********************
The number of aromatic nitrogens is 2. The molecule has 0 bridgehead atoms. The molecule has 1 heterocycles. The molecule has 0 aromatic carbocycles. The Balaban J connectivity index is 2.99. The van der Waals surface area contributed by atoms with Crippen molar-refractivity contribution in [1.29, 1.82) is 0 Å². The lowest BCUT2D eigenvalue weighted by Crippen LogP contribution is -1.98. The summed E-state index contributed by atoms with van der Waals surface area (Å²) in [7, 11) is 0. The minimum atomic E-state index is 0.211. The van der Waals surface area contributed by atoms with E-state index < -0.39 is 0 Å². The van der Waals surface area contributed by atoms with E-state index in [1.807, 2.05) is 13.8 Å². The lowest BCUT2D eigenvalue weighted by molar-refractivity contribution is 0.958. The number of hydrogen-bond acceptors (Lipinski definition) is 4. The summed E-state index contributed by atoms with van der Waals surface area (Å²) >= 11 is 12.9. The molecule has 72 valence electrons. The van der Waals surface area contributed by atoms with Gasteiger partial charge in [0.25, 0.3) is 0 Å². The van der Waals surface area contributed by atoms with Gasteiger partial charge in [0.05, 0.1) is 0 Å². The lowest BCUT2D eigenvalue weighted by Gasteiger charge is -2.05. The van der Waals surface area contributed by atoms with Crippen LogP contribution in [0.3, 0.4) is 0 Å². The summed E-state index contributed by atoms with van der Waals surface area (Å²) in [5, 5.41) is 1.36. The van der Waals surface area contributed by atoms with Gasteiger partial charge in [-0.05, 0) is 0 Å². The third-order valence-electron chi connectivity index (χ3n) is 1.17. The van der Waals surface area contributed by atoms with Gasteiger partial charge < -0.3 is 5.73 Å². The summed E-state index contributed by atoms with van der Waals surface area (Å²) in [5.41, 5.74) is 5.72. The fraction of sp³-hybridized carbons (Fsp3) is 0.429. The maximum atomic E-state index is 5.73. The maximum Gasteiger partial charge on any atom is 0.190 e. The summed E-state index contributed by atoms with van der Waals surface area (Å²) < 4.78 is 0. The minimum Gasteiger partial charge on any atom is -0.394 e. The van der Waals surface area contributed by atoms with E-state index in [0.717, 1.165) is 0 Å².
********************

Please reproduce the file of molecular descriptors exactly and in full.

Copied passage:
The number of aromatic nitrogens is 2. The molecule has 0 bridgehead atoms. The molecule has 1 heterocycles. The molecule has 0 aromatic carbocycles. The Balaban J connectivity index is 2.99. The van der Waals surface area contributed by atoms with Crippen molar-refractivity contribution in [1.29, 1.82) is 0 Å². The lowest BCUT2D eigenvalue weighted by Crippen LogP contribution is -1.98. The summed E-state index contributed by atoms with van der Waals surface area (Å²) in [7, 11) is 0. The minimum atomic E-state index is 0.211. The van der Waals surface area contributed by atoms with E-state index < -0.39 is 0 Å². The van der Waals surface area contributed by atoms with E-state index in [1.807, 2.05) is 13.8 Å². The lowest BCUT2D eigenvalue weighted by molar-refractivity contribution is 0.958. The number of hydrogen-bond acceptors (Lipinski definition) is 4. The summed E-state index contributed by atoms with van der Waals surface area (Å²) >= 11 is 12.9. The molecule has 72 valence electrons. The van der Waals surface area contributed by atoms with Gasteiger partial charge in [0.25, 0.3) is 0 Å². The van der Waals surface area contributed by atoms with Gasteiger partial charge in [0.05, 0.1) is 0 Å². The lowest BCUT2D eigenvalue weighted by Gasteiger charge is -2.05. The van der Waals surface area contributed by atoms with Crippen LogP contribution in [0.3, 0.4) is 0 Å². The summed E-state index contributed by atoms with van der Waals surface area (Å²) in [5, 5.41) is 1.36. The van der Waals surface area contributed by atoms with Gasteiger partial charge in [-0.05, 0) is 0 Å². The third-order valence-electron chi connectivity index (χ3n) is 1.17. The van der Waals surface area contributed by atoms with Gasteiger partial charge < -0.3 is 5.73 Å². The summed E-state index contributed by atoms with van der Waals surface area (Å²) in [5.41, 5.74) is 5.72. The fraction of sp³-hybridized carbons (Fsp3) is 0.429. The maximum atomic E-state index is 5.73. The maximum Gasteiger partial charge on any atom is 0.190 e. The summed E-state index contributed by atoms with van der Waals surface area (Å²) < 4.78 is 0. The minimum Gasteiger partial charge on any atom is -0.394 e. The van der Waals surface area contributed by atoms with E-state index in [0.717, 1.165) is 0 Å².